Shohei Ohtani shook the sports world on Saturday, announcing his plans to sign with the Los Angeles Dodgers after spending six seasons with the Angels.
Ohtani's new record-setting contract is worth $700 million over 10 years, according to his agent Nez Balelo.
Saturday's announcement caps one of the most expensive bidding wars in Major League Baseball history, and at the end of the day Ohtani's new deal could be the richest in league history.
The decision comes days after speculation over where the baseball superstar would land, especially after a whirlwind Friday where many baseball reporters all but signed off on him heading to the Toronto Blue Jays.
However, Ohtani ultimately decided to remain in Southern California, just 30 miles up the I-5 Freeway, much to the delight of Dodger Nation.
Dodgers manager Dave Roberts confirmed earlier this week that, but at the time didn't offer any indication of how the meeting went.
Ohtani's deal with the Dodgers breaks the previous record of $426.5 million, which was part of the 12-year deal given to Angels superstar outfielder Mike Trout in 2019.
In his post, Ohtani thanked the Angels organization for their support, but had a special message for Dodgers fans:
"I pledge to always do what's best for the team and always continue to give it my all to be the best version of myself. Until the last day of my playing career, I want to continue to strive forward not only for the Dodgers but for the baseball world."
Ohtani, who turns 30 in July, is already acting on that pledge, as new details about an extremely team friendly set of contract specifics come to light. ESPN's Jeff Passan reports that the deal has "significant" deferrals, which in turn allows the Dodgers to lower the cost of the luxury tax payroll and build a better and more competitive team around their new star.
Since leaving the Nippon Professional Baseball League in 2017, Ohtani has taken the baseball world by storm, blending an unprecedented skillset both at the plate and on the mound to become the sport's biggest player.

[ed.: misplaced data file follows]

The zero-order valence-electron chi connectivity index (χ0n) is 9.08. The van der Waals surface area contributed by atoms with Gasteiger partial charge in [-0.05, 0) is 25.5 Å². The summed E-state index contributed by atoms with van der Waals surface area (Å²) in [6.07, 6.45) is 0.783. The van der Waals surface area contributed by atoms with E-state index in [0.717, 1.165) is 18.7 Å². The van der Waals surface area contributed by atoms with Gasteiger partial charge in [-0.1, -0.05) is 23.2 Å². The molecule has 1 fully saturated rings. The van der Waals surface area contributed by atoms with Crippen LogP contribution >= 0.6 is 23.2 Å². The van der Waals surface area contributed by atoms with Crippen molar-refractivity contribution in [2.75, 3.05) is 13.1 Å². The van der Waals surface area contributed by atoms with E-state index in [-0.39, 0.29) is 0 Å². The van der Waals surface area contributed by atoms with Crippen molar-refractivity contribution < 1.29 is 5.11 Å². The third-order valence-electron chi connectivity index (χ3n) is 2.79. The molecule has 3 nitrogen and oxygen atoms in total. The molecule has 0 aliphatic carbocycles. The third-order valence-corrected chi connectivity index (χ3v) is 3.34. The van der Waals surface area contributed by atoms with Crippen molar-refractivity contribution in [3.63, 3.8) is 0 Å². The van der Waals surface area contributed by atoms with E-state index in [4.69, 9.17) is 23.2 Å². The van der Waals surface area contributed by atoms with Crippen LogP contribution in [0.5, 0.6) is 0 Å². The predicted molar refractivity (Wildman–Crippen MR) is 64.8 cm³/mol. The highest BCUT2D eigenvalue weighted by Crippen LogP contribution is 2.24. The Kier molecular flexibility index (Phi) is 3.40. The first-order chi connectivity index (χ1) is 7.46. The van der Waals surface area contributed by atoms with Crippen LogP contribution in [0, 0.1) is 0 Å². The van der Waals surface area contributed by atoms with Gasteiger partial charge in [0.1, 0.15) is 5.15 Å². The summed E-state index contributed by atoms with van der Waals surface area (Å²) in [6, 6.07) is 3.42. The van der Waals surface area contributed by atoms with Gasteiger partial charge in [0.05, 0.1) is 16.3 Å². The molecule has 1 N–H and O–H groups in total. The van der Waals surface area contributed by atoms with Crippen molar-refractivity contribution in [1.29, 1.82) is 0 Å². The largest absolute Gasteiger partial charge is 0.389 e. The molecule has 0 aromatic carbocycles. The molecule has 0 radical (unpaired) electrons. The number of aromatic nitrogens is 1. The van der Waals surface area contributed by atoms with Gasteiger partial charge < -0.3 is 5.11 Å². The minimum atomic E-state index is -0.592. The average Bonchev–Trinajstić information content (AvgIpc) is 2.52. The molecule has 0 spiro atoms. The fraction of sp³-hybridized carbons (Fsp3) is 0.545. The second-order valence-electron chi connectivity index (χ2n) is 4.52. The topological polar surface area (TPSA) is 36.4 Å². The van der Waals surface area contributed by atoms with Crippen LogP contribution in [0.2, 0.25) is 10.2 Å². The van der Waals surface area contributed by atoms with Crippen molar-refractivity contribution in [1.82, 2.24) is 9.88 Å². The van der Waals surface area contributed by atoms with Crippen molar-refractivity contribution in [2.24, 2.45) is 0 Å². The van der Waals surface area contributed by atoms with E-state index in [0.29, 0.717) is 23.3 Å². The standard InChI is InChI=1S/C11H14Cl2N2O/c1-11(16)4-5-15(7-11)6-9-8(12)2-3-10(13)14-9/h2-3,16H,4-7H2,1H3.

In six big league seasons, the two-way star is a lifetime .274 hitter with 171 homers, 437 runs batted in and 86 stolen bases. He also has a 38-19 career record as a starting pitcher with 608 strikeouts in 481 and two-thirds innings pitched to the tune of a 3.01 ERA.
He's already taken home a slew of MLB awards including 2018 AL Rookie of the Year, two unanimous AL MVP awards (), three All-Star berths and two Silver Sluggers. He was also named the World Baseball Classic MVP prior to the start of the regular season, striking out his now-former teammate in Mike Trout to secure Japan's title.
The Dodgers have always had their eye on Ohtani, attempting to sign him out of high school back in 2012. Instead, the phenom opted instead to pursue professional baseball in Japan, where he played four seasons before he was posted by the Hokkaido Nippon-Ham Fighters.
Now, more than a decade later, they finally have their man, who is slated to join an already star-studded lineup filled with former MVPs in Freddie Freeman and Mookie Betts. He's projected to have a major impact, even on a team that has won 10 of the last 11 NL West Division titles.
Ohtani will not toe the mound for the Dodgers in 2024, however, aftertowards the end of the 2023 season. He is expected to be fully available as a hitter.
Ohtani signaled that there would be a press conference at some point to discuss his decision and what Is to come in the future.
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